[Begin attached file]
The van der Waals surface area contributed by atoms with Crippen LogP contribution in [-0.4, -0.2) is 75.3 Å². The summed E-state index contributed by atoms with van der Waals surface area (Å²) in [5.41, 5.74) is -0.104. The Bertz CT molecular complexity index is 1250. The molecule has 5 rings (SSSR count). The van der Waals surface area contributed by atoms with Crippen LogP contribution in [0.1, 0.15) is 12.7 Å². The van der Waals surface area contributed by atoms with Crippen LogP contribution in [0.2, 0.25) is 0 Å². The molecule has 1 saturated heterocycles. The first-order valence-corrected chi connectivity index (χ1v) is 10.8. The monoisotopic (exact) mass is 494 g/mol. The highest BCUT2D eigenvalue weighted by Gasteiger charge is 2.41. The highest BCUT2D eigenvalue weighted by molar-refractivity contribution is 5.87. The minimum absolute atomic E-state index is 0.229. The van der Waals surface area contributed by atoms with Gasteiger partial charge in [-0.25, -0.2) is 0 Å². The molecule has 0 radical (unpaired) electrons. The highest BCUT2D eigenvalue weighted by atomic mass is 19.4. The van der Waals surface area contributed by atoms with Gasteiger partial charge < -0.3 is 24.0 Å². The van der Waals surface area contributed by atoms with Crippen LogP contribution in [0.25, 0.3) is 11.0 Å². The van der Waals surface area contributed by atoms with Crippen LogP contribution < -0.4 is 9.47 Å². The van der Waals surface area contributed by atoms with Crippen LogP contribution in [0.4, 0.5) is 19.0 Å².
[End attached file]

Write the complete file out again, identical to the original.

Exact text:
The van der Waals surface area contributed by atoms with Crippen LogP contribution in [-0.4, -0.2) is 75.3 Å². The summed E-state index contributed by atoms with van der Waals surface area (Å²) in [5.41, 5.74) is -0.104. The Bertz CT molecular complexity index is 1250. The molecule has 5 rings (SSSR count). The van der Waals surface area contributed by atoms with Crippen LogP contribution in [0.1, 0.15) is 12.7 Å². The van der Waals surface area contributed by atoms with Crippen LogP contribution in [0.2, 0.25) is 0 Å². The molecule has 1 saturated heterocycles. The first-order valence-corrected chi connectivity index (χ1v) is 10.8. The monoisotopic (exact) mass is 494 g/mol. The highest BCUT2D eigenvalue weighted by Gasteiger charge is 2.41. The highest BCUT2D eigenvalue weighted by molar-refractivity contribution is 5.87. The minimum absolute atomic E-state index is 0.229. The van der Waals surface area contributed by atoms with Gasteiger partial charge in [-0.25, -0.2) is 0 Å². The molecule has 0 radical (unpaired) electrons. The highest BCUT2D eigenvalue weighted by atomic mass is 19.4. The van der Waals surface area contributed by atoms with Gasteiger partial charge < -0.3 is 24.0 Å². The van der Waals surface area contributed by atoms with Crippen LogP contribution in [0.25, 0.3) is 11.0 Å². The van der Waals surface area contributed by atoms with Crippen LogP contribution < -0.4 is 9.47 Å². The van der Waals surface area contributed by atoms with Crippen LogP contribution in [0.4, 0.5) is 19.0 Å².